Nametags

With the rise of Geek/Nerd culture, I’m brought back to a project I once wished to engage in.  I was going to write a book called Origin of the Geek that would be an in-depth look into the geek culture past to present.  I had planned this over a decade ago, right at the beginning of the meteoric rise of the culture.  Looking back now, I see that I would have rather done it as a documentary, if for no other reason, it would give me a reason to interview many of the greats in geek culture.  Alas, this did not come to pass, but I am driven to at least talk about the subject of Nerd vs. Geek.

I will start off by saying that I am in no way qualified to talk about society or cultures of any kind.  I have not studied the subjects in college or anywhere else for that matter.  I only speak about things I’ve observed in my admittedly limited experiences.

I’ve seen the terms “Geek” and “Nerd” used interchangeably, and it is something I never have agreed with.  I see them as two separate but similar groups.  To me, a Nerd is someone who is almost obsessed with one or more of the culture items that are often associated with this subculture; science fiction, tabletop games, video games, comic books, computers and the like.  Often, they will be very loyal to a specific title or company like Star Trek vs. Star Wars or Marvel vs. DC.  They are almost always highly intelligent and socially awkward.  They will usually be more comfortable around a computer then a person, although their friendships are often long-lasting and fiercely loyal.

Geeks, on the other hand, are more broad-based in their knowledge of the aforementioned subjects.  They are often not as devoted to a specific title, but instead enjoy everything equally.  Their knowledge of, say, Star Trek, would not be as specific as a Nerd’s, but more general knowledge.  Geeks are also very intelligent, but again are more broad-based in their information, not as focused on subjects such as science or mathematics as a Nerd, although a Geek will have a higher understanding of these subjects than the average Joe.  Social awkwardness is often displayed, but may not be a defining feature.

Beyond these vague definitions, often the label that fits relies solely on the environment and the current company the individual is with.  When I am with average people, like my family or co-workers, I will often be seen as a Nerd as my knowledge of a “Nerd” subject is much more than theirs.  Likewise, if I am around my friends, I would be seen as more of a Geek as I know a lot, just not as much as them.  Often, when I’m with a friend, they will know much more than me about, say, Star Wars, but I will know more about physics than them.

I have seen an interesting subculture arise among the Geek/Nerds; Hipster Nerd.  With the rise of Nerd Culture and the rising mainstream popularity of things such as fantasy movies and comic books and their movies, some people who have been nerds their entire lives feel like their territory is being invaded by these “NeoNerds” who only know six Avengers.  These Hipster Nerds have been happy for years having their own little world to escape to when the rest of society looked down on them, and now that is being taken from them to like so much lunch money.  I can see their point of view on this, but to me the Nerds, if anything, should be the most accepting group around.  We don’t judge because we were judged by everyone else.  When you didn’t fit into another group, you fit in with us.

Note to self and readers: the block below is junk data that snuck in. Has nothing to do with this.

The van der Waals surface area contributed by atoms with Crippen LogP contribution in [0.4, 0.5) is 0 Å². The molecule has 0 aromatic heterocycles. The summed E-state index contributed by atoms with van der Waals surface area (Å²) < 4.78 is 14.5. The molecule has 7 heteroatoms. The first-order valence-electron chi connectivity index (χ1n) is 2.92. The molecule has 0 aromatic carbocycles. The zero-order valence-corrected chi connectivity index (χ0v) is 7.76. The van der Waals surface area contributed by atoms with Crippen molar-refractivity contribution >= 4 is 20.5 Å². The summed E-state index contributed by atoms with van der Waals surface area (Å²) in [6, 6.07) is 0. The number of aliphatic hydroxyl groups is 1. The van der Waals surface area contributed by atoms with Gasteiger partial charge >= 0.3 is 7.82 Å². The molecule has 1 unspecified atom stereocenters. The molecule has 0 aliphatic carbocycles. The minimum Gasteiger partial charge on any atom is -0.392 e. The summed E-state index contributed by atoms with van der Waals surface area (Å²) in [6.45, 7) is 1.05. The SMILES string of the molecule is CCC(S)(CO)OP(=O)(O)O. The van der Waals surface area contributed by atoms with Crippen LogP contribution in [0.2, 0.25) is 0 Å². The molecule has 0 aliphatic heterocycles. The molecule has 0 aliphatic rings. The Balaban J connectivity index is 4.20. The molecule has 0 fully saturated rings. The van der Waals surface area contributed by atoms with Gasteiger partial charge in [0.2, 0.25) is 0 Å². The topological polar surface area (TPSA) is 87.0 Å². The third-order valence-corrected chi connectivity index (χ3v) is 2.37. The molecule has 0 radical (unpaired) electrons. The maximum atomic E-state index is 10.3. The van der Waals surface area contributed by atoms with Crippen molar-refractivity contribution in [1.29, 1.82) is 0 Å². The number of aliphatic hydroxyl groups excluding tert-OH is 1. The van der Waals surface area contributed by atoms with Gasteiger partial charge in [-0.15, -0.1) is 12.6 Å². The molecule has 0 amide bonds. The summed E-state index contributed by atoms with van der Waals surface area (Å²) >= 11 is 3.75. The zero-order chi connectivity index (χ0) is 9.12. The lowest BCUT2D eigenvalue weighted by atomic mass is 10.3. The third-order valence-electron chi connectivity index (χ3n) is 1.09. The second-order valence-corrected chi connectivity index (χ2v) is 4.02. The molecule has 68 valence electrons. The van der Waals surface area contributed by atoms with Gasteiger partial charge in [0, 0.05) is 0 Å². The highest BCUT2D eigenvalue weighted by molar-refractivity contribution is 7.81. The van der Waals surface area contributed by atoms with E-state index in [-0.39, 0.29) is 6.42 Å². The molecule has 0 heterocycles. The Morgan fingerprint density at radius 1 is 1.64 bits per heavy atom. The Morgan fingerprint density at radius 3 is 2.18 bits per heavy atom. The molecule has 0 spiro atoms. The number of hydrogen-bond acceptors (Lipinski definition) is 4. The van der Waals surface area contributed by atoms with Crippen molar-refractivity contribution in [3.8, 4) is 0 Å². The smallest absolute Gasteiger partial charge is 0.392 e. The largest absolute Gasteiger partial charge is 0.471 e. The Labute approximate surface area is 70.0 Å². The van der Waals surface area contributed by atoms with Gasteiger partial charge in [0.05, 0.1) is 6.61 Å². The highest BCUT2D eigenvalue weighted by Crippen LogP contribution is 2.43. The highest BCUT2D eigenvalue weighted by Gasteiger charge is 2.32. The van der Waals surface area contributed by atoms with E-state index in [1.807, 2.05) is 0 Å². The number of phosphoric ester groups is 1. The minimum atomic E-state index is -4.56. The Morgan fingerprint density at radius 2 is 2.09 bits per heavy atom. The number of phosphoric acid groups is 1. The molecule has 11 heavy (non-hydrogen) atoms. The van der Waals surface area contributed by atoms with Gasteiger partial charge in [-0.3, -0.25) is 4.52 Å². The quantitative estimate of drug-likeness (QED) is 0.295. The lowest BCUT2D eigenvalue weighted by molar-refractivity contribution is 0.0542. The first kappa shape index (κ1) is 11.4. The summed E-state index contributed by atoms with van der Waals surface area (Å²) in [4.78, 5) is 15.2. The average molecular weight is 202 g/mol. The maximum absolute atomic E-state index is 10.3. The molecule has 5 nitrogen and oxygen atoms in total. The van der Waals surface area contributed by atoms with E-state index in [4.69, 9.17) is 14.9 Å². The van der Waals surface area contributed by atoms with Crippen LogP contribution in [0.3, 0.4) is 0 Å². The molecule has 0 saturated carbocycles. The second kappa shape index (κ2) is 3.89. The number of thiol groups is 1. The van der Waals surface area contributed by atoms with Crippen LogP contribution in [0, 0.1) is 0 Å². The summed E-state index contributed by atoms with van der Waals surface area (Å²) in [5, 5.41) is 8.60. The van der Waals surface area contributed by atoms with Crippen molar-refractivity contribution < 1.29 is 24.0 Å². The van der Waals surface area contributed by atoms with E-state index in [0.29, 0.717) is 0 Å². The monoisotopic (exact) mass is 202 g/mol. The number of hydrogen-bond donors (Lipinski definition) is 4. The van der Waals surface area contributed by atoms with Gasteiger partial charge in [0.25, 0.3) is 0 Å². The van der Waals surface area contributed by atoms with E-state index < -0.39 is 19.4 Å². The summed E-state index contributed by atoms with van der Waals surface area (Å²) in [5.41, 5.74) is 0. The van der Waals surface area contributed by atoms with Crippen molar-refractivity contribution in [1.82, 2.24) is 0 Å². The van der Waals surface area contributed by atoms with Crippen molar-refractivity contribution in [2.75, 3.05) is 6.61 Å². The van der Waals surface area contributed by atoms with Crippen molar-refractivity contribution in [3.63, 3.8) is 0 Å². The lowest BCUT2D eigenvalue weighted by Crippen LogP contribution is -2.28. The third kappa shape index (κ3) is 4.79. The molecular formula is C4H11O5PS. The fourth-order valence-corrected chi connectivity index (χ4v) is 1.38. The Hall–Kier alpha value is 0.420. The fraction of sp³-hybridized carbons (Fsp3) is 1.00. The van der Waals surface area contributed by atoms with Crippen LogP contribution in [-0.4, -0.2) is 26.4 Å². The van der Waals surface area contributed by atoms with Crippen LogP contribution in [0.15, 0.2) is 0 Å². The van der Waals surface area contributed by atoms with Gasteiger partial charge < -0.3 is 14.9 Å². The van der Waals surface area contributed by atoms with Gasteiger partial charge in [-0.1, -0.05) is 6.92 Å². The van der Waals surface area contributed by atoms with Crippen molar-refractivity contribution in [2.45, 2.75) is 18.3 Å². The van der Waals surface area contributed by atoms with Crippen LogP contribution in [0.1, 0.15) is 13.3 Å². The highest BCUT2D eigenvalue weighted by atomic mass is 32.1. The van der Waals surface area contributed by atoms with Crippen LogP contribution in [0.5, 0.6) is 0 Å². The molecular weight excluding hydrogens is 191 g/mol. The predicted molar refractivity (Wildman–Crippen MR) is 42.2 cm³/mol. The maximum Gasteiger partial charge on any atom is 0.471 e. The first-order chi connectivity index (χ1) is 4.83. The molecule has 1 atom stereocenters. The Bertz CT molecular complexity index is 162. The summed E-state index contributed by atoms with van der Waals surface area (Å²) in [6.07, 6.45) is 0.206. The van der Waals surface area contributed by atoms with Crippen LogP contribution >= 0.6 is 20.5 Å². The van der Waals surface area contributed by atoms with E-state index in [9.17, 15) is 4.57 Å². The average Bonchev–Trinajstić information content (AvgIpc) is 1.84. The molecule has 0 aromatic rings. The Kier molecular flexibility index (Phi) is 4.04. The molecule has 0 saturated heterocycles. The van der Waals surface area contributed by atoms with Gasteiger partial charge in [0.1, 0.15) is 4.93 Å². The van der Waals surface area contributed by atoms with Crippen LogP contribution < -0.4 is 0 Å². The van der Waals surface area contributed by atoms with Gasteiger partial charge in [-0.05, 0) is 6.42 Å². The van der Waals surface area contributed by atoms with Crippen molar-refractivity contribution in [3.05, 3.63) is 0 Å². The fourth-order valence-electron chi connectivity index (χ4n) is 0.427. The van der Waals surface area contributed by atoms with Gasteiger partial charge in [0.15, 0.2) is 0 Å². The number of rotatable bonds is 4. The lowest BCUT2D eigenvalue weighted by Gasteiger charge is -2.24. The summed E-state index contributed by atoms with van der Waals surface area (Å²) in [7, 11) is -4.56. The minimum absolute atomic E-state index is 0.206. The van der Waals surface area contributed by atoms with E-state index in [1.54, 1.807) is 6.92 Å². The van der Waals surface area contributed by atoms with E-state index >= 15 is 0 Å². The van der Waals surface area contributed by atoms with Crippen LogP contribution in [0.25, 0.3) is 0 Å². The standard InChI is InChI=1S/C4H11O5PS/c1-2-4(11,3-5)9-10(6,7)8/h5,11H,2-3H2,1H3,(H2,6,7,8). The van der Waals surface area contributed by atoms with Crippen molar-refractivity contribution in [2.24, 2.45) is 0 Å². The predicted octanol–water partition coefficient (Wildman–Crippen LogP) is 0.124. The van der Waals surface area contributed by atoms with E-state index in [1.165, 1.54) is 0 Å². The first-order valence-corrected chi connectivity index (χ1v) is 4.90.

The other end of the spectrum has seen the rise of Geek Chic, or the practice of attractive women putting on “nerdy” glasses and calling themselves nerds to be sexy.  Who knew nerd would ever be sexy.  I’m not saying there are no geek girls, or even attractive geek girls, because there are, I’m just saying its a bit weird to see a traditionally unsexy group such as us become a fashion statement.  Along with this goes the practice of some nerds to disbelieve that an attractive girl can actually be a nerd.  This is usually seen in the cosplay aspect of nerd culture.  Admittedly, there are a lot of women who have been hired to dress in nerd culture costumes at Cons (conventions) to attract attention to a particular vendor   They are often referred to as Booth Babes.  When a normal nerd sees an attractive female in a sexy costume, they automatically thinks Booth Babe, not Fellow Nerd.  I do have to admit that sometimes it can be hard to tell them apart.  To all those die-hard Geek Girls who put a lot of research and work into your costumes so you can show off your geek pride, I say thank you.  To the girls who get paid to dress sexy and show off their breasts at a convention, I say Thank you.  🙂  Nerd or not, we appreciate the eye candy.  To the doubting nerds out there who don’t believe in Geek Girls, relax and trust them if they say they are a nerd, don’t quiz them about it.

When it comes down to it, I find that labels are much like name tags; they can be changed as often as need be or as the situation changes.  I would like to think that I am one to dislike labels in the first place, but I know that they do have a use and I know that no label is permanent.  No one only has one label either.  I fall under many, including both Geek and Nerd, so be careful judging someone by a label you’ve given them, you never know what other name tags they might wear.

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One Response to Nametags

  1. Pingback: The Difference between Geeks and Nerds | greyhoodedbryan's nerdy little corner

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